[lit-ideas] Intentional Fallacy, Not One

  • From: Jlsperanza@xxxxxxx
  • To: lit-ideas@xxxxxxxxxxxxx
  • Date: Fri, 16 Aug 2013 10:55:20 -0400 (EDT)

In a message dated 8/14/2013 5:27:33 A.M. Eastern Daylight Time,  
donalmcevoyuk@xxxxxxxxxxx writes in the "agree to disagree"  post:

"Unfortunately the answer is rather involved and so cannot be given  in 
full here. Suffice it to say..."
that it should run along Popperian lines.

OTOH, needless to disimplicate (I find the phrase, "needless to say" in  
need of correction) runs along Griceian lines.

"Why are we moved by Karenina's tears?" (strictly  “Why should we  be moved 
by the fate of Anna Karenina?”) addresses aesthetics from H. P. Grice's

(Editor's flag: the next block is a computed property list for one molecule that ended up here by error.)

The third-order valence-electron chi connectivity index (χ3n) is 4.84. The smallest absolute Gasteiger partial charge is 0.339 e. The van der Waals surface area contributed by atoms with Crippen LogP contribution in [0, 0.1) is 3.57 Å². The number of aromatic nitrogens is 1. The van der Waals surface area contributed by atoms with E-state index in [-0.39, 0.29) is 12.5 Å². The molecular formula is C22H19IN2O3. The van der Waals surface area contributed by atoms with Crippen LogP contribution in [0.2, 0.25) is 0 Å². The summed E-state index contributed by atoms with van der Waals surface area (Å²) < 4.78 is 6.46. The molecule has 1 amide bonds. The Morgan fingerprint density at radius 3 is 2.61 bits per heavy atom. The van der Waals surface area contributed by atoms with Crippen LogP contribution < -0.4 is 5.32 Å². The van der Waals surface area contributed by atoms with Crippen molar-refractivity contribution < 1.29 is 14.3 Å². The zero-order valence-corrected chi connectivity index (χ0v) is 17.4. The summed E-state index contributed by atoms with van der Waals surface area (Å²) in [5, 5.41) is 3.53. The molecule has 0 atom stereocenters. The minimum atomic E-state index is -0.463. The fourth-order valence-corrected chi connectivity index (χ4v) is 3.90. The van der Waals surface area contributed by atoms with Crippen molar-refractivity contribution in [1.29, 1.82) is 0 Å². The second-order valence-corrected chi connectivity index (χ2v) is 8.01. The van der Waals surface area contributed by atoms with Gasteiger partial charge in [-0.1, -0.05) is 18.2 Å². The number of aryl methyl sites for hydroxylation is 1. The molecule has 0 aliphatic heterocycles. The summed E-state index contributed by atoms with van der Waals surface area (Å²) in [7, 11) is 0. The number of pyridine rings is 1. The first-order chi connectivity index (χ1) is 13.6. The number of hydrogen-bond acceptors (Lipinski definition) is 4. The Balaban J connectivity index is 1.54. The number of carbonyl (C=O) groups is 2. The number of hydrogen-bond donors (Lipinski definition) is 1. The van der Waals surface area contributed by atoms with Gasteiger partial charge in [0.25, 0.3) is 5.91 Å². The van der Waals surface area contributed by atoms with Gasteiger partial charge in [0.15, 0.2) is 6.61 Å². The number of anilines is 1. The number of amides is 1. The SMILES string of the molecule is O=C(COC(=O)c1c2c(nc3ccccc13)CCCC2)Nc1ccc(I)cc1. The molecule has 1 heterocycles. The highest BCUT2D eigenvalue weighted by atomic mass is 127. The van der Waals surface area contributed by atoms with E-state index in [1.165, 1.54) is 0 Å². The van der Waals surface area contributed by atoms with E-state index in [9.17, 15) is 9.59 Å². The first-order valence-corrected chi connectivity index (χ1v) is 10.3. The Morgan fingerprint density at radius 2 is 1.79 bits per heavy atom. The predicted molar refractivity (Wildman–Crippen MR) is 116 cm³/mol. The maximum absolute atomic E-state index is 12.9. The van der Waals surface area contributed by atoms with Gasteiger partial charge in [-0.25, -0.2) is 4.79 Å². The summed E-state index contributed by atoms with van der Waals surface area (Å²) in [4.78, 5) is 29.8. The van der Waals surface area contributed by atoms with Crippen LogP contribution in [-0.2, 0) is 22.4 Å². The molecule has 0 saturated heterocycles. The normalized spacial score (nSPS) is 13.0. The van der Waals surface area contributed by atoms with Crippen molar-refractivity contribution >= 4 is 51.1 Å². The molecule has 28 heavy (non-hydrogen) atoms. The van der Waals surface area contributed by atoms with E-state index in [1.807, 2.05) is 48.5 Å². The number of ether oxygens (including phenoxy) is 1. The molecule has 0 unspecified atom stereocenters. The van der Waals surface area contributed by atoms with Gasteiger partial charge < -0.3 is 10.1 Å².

perspective starting with the slogan,
The intentionalist fallacy, not a fallacy.
the intentionalist 'fallacy', not one.
intentional fallacy, term used in 20th-century literary criticism to  
describe the problem inherent in trying to judge a work of art by assuming the  
intent or purpose of the artist who created it.

Introduced by W.K.  Wimsatt, Jr., and Monroe C. Beardsley in The Verbal 
Icon (1954), the approach  was a reaction to the popular belief that to know 
what the author intended—what  he had in mind at the time of writing—was to 
know the correct interpretation of  the work. Although a seductive topic for 
conjecture and frequently a valid  appraisal of a work of art, the 
intentional fallacy forces the literary critic  to assume the role of cultural 
historian or that of a psychologist who must  define the growth of a particular 
artist’s vision in terms of his mental and  physical state at the time of his 
creative act. 

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